Between 20, the number of people using online dating sites doubled, from 20 million to 40 million, and about one third of America’s single people participated in some sort of online dating last year.
People who, as one consultant in the piece points out, have an obvious financial incentive to “keep [these fuckers] coming back to the site as often as we can.” So. Jacob is in his mid-30’s, and claims that all his relationships pre-online dating ended in him being dumped for neglecting his girlfriends in favor of loner activities like “sports” and “concerts,” things one could never possibly enjoy with an appropriately compatible significant other.
Post-online dating, his options have expanded, he says he may “not be willing to wait” for one of his “girlfriend prospects” who doesn’t want to sleep with him immediately, and claims that he otherwise “would have married” one girlfriend out of convenience.
For better and for worse (as they say in those marriage vows , aaaaaah!
), the endless variety of online dating reminds you that there are options.
Because young people and/or anyone in the dating world don’t have enough things to be confused and anxious about, the Atlantic, of course, has a new piece by Dan Slater all about the ways in which internet dating is destroying human capacity for love and monogamy.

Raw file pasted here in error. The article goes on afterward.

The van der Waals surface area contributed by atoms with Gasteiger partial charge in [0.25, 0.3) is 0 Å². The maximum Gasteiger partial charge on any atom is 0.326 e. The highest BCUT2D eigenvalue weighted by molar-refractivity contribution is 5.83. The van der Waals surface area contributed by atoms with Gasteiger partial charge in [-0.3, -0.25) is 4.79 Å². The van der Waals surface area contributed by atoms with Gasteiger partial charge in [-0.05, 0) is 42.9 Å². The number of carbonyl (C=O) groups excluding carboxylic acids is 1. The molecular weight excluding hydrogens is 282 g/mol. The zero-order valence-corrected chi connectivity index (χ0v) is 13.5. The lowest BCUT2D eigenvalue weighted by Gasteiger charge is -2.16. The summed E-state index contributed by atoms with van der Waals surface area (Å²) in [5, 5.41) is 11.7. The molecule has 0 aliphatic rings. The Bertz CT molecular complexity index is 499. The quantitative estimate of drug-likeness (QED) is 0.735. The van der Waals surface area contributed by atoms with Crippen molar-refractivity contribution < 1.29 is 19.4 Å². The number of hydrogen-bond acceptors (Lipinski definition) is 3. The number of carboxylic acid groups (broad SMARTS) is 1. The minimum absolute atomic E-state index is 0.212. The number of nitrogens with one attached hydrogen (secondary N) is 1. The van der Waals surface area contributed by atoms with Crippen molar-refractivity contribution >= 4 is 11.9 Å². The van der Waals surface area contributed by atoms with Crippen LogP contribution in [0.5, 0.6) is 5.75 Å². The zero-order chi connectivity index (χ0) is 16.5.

Bloggers, of course, have a lot of things to say about it, and publishers, of course, are peddling a new book from the author that you can pay a lot of money for if obscure topics like “human relationships” and “finding love” happen to interest you. You know it’s legit though, because Slater’s source material comes almost exclusively from a lone asshole named Jacob, and from people who make their livelihoods by running online dating companies.Online anecdotes blaming social media for failed marriages and relationships are easy to find: Meanwhile, 43% of U. Internet users check in with social networking sites daily and countless others use social networks on an irregular basis. Mark Gaither, founder of Redemptive Heart Ministries and author of , says “If social media—e-mail, dating sites, etc.—does anything to contribute to the divorce rate, it makes illicit behavior more convenient. “The Internet offers a less risky entrance to the world of cheating for someone who would otherwise choose a more constructive path.” Gaither argues that social networking isn’t the problem.Few people would leave a spouse at home to troll nightclubs for affairs because the exposure is too great. “I receive a lot of mail from men and women dealing with a wayward spouse, and they frequently mention dating sites, virtual sex, and hidden e-mail accounts in the context of cheating, but none see the Internet as the core problem,” Gaither says.And 81% “have seen an increase in the number of cases using social networking evidence during the past five years.” A United Kingdom-based divorce service found references to Facebook in 20% of its divorce petitions, according to the Telegraph.This is in spite of the fact that the divorce rate has been slowly creeping downward (16.9 divorces per 1,000 women age 15 in 2008, slowly decreasing from a high of 22.6 in 1980). “The Internet, however, offers anonymity and a concentrated pool of potential cheating partners, especially if the philanderer knows where to look,” Gaither says.In many ways, online dating resembles offline dating — the resulting relationships are no different. So why do so many millions turn to the Web to find love?